GHS Students Take up TikTok Challenge, Property Damage Ensues

This week the Dean of Student Life at Greenwich High School, Thomas Pereira, sent an email to parents about the trend on the social media app TikTok, called “Devious Licks,” which involves stealing, breaking, or destroying school property.

According to Associated Press, students across the US have been posting TikTok videos of themselves vandalizing bathrooms in their schools, stealing soap dispensers and even making off with turf from football fields.

Since the start of school, administrators across the country have been trying to stop the trend, which has resulted in an expensive tab at some schools. While the vandalism is on the part of a small group of students, everyone is impacted when bathrooms have to be monitored or are closed.

The devious licks challenge isn’t the first one to backfire. The recent “Tide Pods challenge” resulted in poisonings.

Before that, there was #YOLO, as in you only live once. YOLO should be about taking advantage of opportunities to make the most of life, taking some worthwhile risks, but then there were the drunken keg stands and and some broken arms.

Mr. Pereira’s letter said to date there have been about $500 in damaged soap dispensers in an already tight facilities budget.

“We have heard that this may be the first of many TikTok Challenges trending, and we would like to nip this in the bud before it grows,” he wrote.

“As a school community, we cannot understand why students would want to participate in such acts, but to us, this trend speaks to a larger issue – the potential dangers of social media. We totally understand that due to the pandemic, many of our students may be seeking outlets to feel like they belong, or to be seen, but there are many positive avenues that we can offer them,” he added.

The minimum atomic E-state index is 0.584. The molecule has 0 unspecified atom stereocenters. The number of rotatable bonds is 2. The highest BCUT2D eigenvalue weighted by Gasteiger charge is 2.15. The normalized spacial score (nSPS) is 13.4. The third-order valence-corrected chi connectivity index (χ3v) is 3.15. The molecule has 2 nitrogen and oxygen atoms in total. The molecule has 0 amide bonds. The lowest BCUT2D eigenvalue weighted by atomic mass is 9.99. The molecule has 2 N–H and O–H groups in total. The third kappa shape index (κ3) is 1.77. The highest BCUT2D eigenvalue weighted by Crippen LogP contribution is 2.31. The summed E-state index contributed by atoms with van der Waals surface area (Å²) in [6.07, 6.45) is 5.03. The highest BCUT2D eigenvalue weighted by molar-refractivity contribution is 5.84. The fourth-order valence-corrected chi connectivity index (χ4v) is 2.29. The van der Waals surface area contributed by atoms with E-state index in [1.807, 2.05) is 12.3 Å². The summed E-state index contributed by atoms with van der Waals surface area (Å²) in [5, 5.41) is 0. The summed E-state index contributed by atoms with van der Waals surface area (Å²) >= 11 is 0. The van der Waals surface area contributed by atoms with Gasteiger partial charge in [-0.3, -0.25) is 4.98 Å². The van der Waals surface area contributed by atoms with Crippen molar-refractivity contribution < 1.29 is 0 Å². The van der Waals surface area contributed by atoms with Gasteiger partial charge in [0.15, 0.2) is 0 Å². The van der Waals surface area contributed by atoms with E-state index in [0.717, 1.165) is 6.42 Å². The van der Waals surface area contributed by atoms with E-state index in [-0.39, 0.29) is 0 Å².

Pereira said the school offers a wide variety of clubs and sports teams, in addition to the new Flex Time and Homerooms.

“As a school community, we seek to build relationships with our students since we understand that when students feel valued and appreciated, they are less likely to destroy property or participate in these challenges,” he said, adding that all incidents of vandalism will be investigated.

As for the soap dispensers, he said, “Based upon our investigation, we will apply necessary and appropriate consequences, which could include the involvement of law enforcement or repayment for the destroyed property.”

Pereira cited the “Vision of the Graduate” and said the school community seeks to grow students’ personal capacities to conduct themselves ethically and responsibly. He asked parents to talk to their children about the social media trend and to encourage them to pursue positive outlets.